UAE | General

Dubai Customs seized 1,834 contraband items in 2012

Highest number of smugglers aged between 26 and 35

  • Staff Report
  • Published: 19:45 March 17, 2013
  • Gulf News

Dubai: The Airport Operations Department at Dubai Customs has made 1,834 seizures at Dubai International Airport in 2012. The seizures included several prohibited and restricted items found in the possession of passengers arriving at the airport.

The majority of smugglers were males between the ages of 26 and 35.

The number of seizures is 15 per cent lower than the number for 2011, where there was 2,165 seizures.

Ali Al Maghawi, Director of Airport Operations Department at Dubai Customs said that these improved statistics reflect the good reputation of Dubai Customs worldwide in terms of foiling smugglers’ attempts.

Al Maghawi explained that the contraband items included drugs, sorcery and witchcraft items, fake goods, counterfeit bank notes and credit cards, antiques, endangered animals and plants, fake medicine, pornography, fake documents, jewellery, silver, diamonds, gold, precious stones and sharp-edged weapons.

There were 1,010 smugglers from Asia, 277 from Africa, 242 from Europe, 229 from North America, 62 from Australia and New-Zealand and 14 from Latin America, Al Maghawi said.

1,670 of the smugglers were male and 164 were female.

Awareness campaigns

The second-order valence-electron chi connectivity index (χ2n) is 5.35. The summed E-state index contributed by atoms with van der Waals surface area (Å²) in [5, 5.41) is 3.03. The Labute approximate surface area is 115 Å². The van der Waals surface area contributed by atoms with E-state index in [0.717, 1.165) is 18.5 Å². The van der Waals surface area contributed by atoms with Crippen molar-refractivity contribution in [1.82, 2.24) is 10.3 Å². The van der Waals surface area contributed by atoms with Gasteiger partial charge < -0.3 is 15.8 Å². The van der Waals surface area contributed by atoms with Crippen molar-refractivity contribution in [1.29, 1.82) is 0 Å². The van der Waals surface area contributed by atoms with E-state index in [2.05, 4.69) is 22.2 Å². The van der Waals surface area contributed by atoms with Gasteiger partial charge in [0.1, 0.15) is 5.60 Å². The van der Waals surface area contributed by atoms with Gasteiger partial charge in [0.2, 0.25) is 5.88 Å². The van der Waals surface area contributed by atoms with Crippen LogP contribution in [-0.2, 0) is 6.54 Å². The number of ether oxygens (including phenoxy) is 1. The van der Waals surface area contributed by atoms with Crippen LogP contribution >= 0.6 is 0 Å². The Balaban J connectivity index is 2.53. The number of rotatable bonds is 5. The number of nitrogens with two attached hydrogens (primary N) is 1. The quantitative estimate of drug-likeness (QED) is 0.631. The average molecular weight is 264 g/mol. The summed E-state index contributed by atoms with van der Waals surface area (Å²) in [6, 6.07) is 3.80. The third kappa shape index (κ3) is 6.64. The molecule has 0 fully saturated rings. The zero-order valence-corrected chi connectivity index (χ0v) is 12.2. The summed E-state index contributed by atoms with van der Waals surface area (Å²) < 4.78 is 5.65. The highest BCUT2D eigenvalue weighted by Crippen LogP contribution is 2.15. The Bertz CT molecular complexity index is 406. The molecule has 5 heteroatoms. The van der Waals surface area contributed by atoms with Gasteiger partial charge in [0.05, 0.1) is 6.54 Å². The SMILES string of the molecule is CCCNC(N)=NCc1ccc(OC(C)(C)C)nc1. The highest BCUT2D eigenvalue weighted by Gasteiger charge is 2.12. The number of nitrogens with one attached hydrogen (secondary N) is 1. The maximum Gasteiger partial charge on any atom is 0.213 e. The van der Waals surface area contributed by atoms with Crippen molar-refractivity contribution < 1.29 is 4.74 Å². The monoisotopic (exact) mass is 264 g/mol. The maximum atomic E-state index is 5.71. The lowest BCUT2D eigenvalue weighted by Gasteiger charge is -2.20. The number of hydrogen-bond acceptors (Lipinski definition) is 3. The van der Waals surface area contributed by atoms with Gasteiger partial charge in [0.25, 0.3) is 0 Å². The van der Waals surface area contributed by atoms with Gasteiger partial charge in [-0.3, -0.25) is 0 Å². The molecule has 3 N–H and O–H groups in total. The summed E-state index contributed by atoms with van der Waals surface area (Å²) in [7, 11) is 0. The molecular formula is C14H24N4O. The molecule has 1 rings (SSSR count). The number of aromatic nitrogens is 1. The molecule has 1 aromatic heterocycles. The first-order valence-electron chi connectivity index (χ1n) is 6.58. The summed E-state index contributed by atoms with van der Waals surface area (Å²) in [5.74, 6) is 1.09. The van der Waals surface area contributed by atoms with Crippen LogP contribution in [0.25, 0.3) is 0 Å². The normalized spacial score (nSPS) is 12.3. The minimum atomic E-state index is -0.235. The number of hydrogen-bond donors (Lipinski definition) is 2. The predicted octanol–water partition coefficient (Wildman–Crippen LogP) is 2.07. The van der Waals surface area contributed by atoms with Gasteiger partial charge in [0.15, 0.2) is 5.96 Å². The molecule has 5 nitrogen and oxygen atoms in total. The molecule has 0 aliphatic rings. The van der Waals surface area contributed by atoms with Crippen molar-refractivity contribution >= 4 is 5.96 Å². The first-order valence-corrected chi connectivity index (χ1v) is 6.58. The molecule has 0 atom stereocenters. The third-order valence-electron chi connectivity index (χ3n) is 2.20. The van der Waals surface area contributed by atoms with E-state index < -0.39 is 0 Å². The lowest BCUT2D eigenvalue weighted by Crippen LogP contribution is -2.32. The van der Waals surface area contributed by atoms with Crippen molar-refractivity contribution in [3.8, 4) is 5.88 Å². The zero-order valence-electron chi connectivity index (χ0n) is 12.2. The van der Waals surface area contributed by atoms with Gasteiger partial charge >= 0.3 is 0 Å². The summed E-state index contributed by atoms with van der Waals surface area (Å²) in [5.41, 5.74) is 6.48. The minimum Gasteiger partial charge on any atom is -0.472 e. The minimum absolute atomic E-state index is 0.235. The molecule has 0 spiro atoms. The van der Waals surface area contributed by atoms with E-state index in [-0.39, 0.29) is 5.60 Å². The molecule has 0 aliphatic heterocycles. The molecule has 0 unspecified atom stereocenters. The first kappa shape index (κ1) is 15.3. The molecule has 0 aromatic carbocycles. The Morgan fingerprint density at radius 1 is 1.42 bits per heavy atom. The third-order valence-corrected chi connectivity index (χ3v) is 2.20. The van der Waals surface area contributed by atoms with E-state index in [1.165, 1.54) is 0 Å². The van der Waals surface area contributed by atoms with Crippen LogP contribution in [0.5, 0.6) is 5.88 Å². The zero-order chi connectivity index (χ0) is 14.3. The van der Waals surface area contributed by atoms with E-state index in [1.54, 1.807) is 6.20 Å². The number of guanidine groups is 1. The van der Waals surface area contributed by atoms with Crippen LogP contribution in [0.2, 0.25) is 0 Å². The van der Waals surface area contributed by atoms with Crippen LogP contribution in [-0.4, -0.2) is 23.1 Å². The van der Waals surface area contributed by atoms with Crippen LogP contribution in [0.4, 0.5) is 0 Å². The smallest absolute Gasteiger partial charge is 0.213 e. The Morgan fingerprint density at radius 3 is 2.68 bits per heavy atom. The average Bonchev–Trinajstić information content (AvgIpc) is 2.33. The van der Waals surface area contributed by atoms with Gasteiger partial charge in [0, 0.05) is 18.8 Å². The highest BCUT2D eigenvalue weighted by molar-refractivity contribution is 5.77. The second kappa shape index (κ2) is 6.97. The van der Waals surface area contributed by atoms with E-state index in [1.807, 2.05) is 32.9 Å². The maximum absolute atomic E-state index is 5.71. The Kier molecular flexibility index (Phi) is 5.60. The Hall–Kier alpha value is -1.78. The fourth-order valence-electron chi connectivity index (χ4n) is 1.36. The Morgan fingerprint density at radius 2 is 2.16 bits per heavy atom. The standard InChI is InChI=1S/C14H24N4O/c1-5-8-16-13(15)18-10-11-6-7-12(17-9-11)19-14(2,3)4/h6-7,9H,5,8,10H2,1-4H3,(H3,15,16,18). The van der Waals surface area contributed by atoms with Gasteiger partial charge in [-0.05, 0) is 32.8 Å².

He added that the awareness campaigns led by Dubai Customs has helped spread awareness about the potential risks smuggling poses to health, the economy and the society in general.

There were 616 between the ages of 26 and 35. He added that 197 of the smugglers were aged 15-25, 556 were between 36-45, 330 were between 46-55, 130 were between 56-65 and 23 smugglers were above 65 years old.

The Director of Airport Operations Department at Dubai Customs said that the smugglers used different methods such as hiding items in their clothes, in their stomach, their luggage, their handbags and in their pockets. He said others brought in items in parcels, gloves, wallets, cartons, cigarettes packets and mobile phones.

Customs inspectors, he said are trained to identify narcotics and restricted goods, possible ways things can be smuggled into the country. They are also trained in the latest inspection and examination techniques.

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